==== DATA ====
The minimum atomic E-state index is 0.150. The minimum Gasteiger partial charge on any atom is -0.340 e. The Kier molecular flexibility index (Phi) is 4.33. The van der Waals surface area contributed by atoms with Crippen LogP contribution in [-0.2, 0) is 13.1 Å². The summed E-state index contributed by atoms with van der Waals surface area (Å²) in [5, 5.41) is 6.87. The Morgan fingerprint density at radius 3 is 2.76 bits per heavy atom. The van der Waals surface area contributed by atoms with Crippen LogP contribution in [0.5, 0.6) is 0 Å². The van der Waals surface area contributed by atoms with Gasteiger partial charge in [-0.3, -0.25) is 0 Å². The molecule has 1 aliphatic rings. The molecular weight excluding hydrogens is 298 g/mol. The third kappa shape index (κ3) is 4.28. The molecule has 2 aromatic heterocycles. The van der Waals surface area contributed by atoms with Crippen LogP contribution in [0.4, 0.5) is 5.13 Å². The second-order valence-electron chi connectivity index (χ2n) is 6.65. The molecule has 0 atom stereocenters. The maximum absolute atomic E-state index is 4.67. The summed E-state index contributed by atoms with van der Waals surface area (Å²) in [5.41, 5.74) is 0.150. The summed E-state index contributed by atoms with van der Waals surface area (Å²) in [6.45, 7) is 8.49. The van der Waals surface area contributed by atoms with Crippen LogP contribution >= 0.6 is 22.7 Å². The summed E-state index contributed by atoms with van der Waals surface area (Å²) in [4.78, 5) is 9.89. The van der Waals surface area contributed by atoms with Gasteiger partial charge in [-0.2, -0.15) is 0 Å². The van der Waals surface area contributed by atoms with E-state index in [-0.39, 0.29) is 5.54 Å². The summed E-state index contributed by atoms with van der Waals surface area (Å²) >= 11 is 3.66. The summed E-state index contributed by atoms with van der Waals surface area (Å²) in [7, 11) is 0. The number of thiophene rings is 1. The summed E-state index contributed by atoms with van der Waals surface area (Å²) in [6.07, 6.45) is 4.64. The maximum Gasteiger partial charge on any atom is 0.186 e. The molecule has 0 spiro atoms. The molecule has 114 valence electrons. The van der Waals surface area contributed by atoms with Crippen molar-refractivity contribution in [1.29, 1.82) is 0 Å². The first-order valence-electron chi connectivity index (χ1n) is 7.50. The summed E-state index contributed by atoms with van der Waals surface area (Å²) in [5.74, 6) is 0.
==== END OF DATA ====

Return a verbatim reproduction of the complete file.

The minimum atomic E-state index is 0.150. The minimum Gasteiger partial charge on any atom is -0.340 e. The Kier molecular flexibility index (Phi) is 4.33. The van der Waals surface area contributed by atoms with Crippen LogP contribution in [-0.2, 0) is 13.1 Å². The summed E-state index contributed by atoms with van der Waals surface area (Å²) in [5, 5.41) is 6.87. The Morgan fingerprint density at radius 3 is 2.76 bits per heavy atom. The van der Waals surface area contributed by atoms with Crippen LogP contribution in [0.5, 0.6) is 0 Å². The van der Waals surface area contributed by atoms with Gasteiger partial charge in [-0.3, -0.25) is 0 Å². The molecule has 1 aliphatic rings. The molecular weight excluding hydrogens is 298 g/mol. The third kappa shape index (κ3) is 4.28. The molecule has 2 aromatic heterocycles. The van der Waals surface area contributed by atoms with Crippen LogP contribution in [0.4, 0.5) is 5.13 Å². The second-order valence-electron chi connectivity index (χ2n) is 6.65. The molecule has 0 atom stereocenters. The maximum absolute atomic E-state index is 4.67. The summed E-state index contributed by atoms with van der Waals surface area (Å²) in [5.41, 5.74) is 0.150. The summed E-state index contributed by atoms with van der Waals surface area (Å²) in [6.45, 7) is 8.49. The van der Waals surface area contributed by atoms with Crippen LogP contribution >= 0.6 is 22.7 Å². The summed E-state index contributed by atoms with van der Waals surface area (Å²) in [4.78, 5) is 9.89. The van der Waals surface area contributed by atoms with Gasteiger partial charge in [-0.2, -0.15) is 0 Å². The van der Waals surface area contributed by atoms with E-state index in [-0.39, 0.29) is 5.54 Å². The summed E-state index contributed by atoms with van der Waals surface area (Å²) >= 11 is 3.66. The summed E-state index contributed by atoms with van der Waals surface area (Å²) in [7, 11) is 0. The number of thiophene rings is 1. The summed E-state index contributed by atoms with van der Waals surface area (Å²) in [6.07, 6.45) is 4.64. The maximum Gasteiger partial charge on any atom is 0.186 e. The molecule has 0 spiro atoms. The molecule has 114 valence electrons. The van der Waals surface area contributed by atoms with Crippen molar-refractivity contribution in [1.29, 1.82) is 0 Å². The first-order valence-electron chi connectivity index (χ1n) is 7.50. The summed E-state index contributed by atoms with van der Waals surface area (Å²) in [5.74, 6) is 0.